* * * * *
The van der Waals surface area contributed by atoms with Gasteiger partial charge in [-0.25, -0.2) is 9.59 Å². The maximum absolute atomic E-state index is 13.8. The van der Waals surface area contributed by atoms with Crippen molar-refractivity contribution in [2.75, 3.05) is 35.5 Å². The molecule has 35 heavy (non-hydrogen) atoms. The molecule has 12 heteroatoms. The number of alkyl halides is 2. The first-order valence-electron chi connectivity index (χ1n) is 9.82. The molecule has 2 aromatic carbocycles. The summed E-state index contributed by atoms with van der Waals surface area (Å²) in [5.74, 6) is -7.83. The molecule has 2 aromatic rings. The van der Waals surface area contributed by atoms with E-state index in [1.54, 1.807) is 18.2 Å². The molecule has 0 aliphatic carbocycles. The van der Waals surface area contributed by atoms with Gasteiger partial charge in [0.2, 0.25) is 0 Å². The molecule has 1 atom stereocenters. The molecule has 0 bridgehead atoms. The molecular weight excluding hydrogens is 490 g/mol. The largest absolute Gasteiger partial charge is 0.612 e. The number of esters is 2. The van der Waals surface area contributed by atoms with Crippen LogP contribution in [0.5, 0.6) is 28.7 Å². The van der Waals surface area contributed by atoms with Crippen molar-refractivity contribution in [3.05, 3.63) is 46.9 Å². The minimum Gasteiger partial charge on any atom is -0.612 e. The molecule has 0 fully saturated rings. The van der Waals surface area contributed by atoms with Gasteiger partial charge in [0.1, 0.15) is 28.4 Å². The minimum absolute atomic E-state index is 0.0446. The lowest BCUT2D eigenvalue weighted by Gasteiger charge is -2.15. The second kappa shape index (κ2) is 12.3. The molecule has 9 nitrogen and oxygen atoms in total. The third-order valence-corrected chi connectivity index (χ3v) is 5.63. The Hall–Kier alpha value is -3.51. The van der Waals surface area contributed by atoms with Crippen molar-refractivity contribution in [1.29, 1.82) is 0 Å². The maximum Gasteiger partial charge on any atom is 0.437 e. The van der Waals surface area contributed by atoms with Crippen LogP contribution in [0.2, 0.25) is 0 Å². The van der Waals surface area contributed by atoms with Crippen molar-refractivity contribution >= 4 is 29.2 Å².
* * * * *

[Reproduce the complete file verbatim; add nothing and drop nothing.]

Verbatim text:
The van der Waals surface area contributed by atoms with Gasteiger partial charge in [-0.25, -0.2) is 9.59 Å². The maximum absolute atomic E-state index is 13.8. The van der Waals surface area contributed by atoms with Crippen molar-refractivity contribution in [2.75, 3.05) is 35.5 Å². The molecule has 35 heavy (non-hydrogen) atoms. The molecule has 12 heteroatoms. The number of alkyl halides is 2. The first-order valence-electron chi connectivity index (χ1n) is 9.82. The molecule has 2 aromatic carbocycles. The summed E-state index contributed by atoms with van der Waals surface area (Å²) in [5.74, 6) is -7.83. The molecule has 2 aromatic rings. The van der Waals surface area contributed by atoms with E-state index in [1.54, 1.807) is 18.2 Å². The molecule has 0 aliphatic carbocycles. The van der Waals surface area contributed by atoms with Gasteiger partial charge in [0.2, 0.25) is 0 Å². The molecule has 1 atom stereocenters. The molecule has 0 bridgehead atoms. The molecular weight excluding hydrogens is 490 g/mol. The largest absolute Gasteiger partial charge is 0.612 e. The number of esters is 2. The van der Waals surface area contributed by atoms with Crippen LogP contribution in [0.5, 0.6) is 28.7 Å². The van der Waals surface area contributed by atoms with Crippen molar-refractivity contribution in [3.05, 3.63) is 46.9 Å². The minimum Gasteiger partial charge on any atom is -0.612 e. The molecule has 0 fully saturated rings. The van der Waals surface area contributed by atoms with Gasteiger partial charge in [0.1, 0.15) is 28.4 Å². The minimum absolute atomic E-state index is 0.0446. The lowest BCUT2D eigenvalue weighted by Gasteiger charge is -2.15. The second kappa shape index (κ2) is 12.3. The molecule has 9 nitrogen and oxygen atoms in total. The third-order valence-corrected chi connectivity index (χ3v) is 5.63. The Hall–Kier alpha value is -3.51. The van der Waals surface area contributed by atoms with Crippen molar-refractivity contribution in [1.29, 1.82) is 0 Å². The maximum Gasteiger partial charge on any atom is 0.437 e. The van der Waals surface area contributed by atoms with Crippen LogP contribution in [0.2, 0.25) is 0 Å². The van der Waals surface area contributed by atoms with Crippen molar-refractivity contribution >= 4 is 29.2 Å².